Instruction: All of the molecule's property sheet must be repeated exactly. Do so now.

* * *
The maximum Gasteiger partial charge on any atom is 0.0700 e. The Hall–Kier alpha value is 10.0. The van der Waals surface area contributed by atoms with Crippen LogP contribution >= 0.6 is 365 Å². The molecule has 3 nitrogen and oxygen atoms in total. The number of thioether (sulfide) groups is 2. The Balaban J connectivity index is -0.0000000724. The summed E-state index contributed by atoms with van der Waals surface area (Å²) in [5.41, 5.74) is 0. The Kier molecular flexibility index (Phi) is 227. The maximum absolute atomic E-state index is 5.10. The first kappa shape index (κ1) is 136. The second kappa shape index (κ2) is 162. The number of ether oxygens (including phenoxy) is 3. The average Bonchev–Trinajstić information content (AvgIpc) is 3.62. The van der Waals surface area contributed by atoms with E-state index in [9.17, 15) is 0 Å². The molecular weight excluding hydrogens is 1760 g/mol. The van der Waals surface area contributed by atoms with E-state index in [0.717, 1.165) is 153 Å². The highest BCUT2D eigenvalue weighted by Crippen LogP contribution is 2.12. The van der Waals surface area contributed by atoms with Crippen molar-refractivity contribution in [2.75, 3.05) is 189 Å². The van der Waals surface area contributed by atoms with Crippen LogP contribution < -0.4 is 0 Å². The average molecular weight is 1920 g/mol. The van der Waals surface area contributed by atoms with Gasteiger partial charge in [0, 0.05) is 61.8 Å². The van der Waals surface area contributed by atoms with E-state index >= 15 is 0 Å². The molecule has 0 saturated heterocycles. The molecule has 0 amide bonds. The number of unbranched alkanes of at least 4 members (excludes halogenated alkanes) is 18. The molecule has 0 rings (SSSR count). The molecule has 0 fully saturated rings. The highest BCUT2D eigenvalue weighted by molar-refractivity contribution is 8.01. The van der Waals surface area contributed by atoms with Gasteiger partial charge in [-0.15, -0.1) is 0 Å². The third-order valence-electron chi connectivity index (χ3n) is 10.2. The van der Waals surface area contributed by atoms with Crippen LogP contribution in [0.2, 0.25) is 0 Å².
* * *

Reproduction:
The maximum Gasteiger partial charge on any atom is 0.0700 e. The Hall–Kier alpha value is 10.0. The van der Waals surface area contributed by atoms with Crippen LogP contribution >= 0.6 is 365 Å². The molecule has 3 nitrogen and oxygen atoms in total. The number of thioether (sulfide) groups is 2. The Balaban J connectivity index is -0.0000000724. The summed E-state index contributed by atoms with van der Waals surface area (Å²) in [5.41, 5.74) is 0. The Kier molecular flexibility index (Phi) is 227. The maximum absolute atomic E-state index is 5.10. The first kappa shape index (κ1) is 136. The second kappa shape index (κ2) is 162. The number of ether oxygens (including phenoxy) is 3. The average Bonchev–Trinajstić information content (AvgIpc) is 3.62. The van der Waals surface area contributed by atoms with E-state index in [9.17, 15) is 0 Å². The molecular weight excluding hydrogens is 1760 g/mol. The van der Waals surface area contributed by atoms with E-state index in [0.717, 1.165) is 153 Å². The highest BCUT2D eigenvalue weighted by Crippen LogP contribution is 2.12. The van der Waals surface area contributed by atoms with Crippen molar-refractivity contribution in [2.75, 3.05) is 189 Å². The van der Waals surface area contributed by atoms with Crippen LogP contribution < -0.4 is 0 Å². The average molecular weight is 1920 g/mol. The van der Waals surface area contributed by atoms with Gasteiger partial charge in [0, 0.05) is 61.8 Å². The van der Waals surface area contributed by atoms with E-state index >= 15 is 0 Å². The molecule has 0 saturated heterocycles. The molecule has 0 amide bonds. The number of unbranched alkanes of at least 4 members (excludes halogenated alkanes) is 18. The molecule has 0 rings (SSSR count). The molecule has 0 fully saturated rings. The highest BCUT2D eigenvalue weighted by molar-refractivity contribution is 8.01. The van der Waals surface area contributed by atoms with Gasteiger partial charge in [-0.15, -0.1) is 0 Å². The third-order valence-electron chi connectivity index (χ3n) is 10.2. The van der Waals surface area contributed by atoms with Crippen LogP contribution in [0.2, 0.25) is 0 Å².